Implementation of the new Canada Consumer Product Safety Act (CCPSA) has been underway since the Act came into force on June 20, 2011. To make the transition from the Hazardous Products Act to the new legislation as smooth as possible, the Government will be actively communicating with industry to inform them of their new obligations and requirements under the Act.
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Before moving forward with this Act, Health Canada sought the views of stakeholders, including industry representatives and consumer groups. Some of the new requirements (e.g. mandatory reporting, requirement to produce test results upon request) may impose some additional accountability on industry.
To further minimize the impact, Health Canada will continue to work closely with industry to communicate the new requirements. The purpose of the new Act is to reinforce industry's responsibility to ensure they are not supplying consumer products that could pose an unreasonable danger to human health or safety, which will help to strengthen the health and safety of Canadians and increase consumer confidence.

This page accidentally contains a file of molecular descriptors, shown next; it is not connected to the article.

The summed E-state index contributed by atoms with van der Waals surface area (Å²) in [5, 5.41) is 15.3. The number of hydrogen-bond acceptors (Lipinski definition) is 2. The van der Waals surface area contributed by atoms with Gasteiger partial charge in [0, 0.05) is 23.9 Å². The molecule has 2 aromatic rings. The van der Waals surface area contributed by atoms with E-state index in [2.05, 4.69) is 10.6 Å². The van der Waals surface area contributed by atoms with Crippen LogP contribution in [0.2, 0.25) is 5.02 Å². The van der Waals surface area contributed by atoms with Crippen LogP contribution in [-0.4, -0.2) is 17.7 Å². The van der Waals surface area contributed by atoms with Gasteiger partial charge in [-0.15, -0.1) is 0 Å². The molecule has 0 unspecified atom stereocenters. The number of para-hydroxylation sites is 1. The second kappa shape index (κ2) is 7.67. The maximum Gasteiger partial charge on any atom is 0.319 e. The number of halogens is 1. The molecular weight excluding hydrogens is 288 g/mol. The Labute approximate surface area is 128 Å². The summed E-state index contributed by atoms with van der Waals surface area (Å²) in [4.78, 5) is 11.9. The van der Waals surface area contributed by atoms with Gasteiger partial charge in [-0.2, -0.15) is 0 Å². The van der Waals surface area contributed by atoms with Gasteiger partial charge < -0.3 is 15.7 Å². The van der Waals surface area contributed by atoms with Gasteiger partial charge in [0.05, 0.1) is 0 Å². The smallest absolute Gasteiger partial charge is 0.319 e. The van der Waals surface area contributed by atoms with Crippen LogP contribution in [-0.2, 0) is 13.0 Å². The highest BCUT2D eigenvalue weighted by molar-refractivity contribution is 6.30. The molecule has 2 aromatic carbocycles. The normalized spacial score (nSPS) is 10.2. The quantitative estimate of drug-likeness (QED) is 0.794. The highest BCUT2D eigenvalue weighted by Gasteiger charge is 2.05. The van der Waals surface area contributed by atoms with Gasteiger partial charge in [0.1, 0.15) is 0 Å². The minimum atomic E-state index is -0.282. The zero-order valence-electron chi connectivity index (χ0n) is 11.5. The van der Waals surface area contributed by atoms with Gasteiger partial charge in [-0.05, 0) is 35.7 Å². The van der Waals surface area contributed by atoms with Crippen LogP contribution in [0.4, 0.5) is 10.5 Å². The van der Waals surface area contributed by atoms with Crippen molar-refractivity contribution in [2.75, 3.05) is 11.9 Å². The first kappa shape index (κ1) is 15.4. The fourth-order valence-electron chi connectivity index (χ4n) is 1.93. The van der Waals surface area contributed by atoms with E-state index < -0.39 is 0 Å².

Health Canada's objective at all times is to secure and improve the health and safety of all Canadians, and to support industry in their efforts to comply with the new legislation.
Experience has shown that industry values a good reputation and works hard to ensure products are safe. However, in cases where an individual or company does not fulfill their role and responsibilities in protecting the safety of Canadians, the government has more tools and flexibility at its disposal, including the ability to request information on a product's safety and to order a recall of unsafe products from the market. As well, significant penalties are being introduced for serious offences.
The new Act introduces additional responsibilities for business, but also provides additional benefits. After all, product safety is not only everyone's business - it makes good business sense as well.
An unsafe product in the marketplace is bad news for consumers and businesses. For businesses, unsafe products create negative public perception and shaky consumer confidence. Product recalls are costly and disruptive for industry. The new approach will help keep unsafe products out of the market.
Finally, by introducing consistency and compatibility with the product safety systems of international trading partners, Canadian manufacturers will be in a better competitive situation when exporting their products.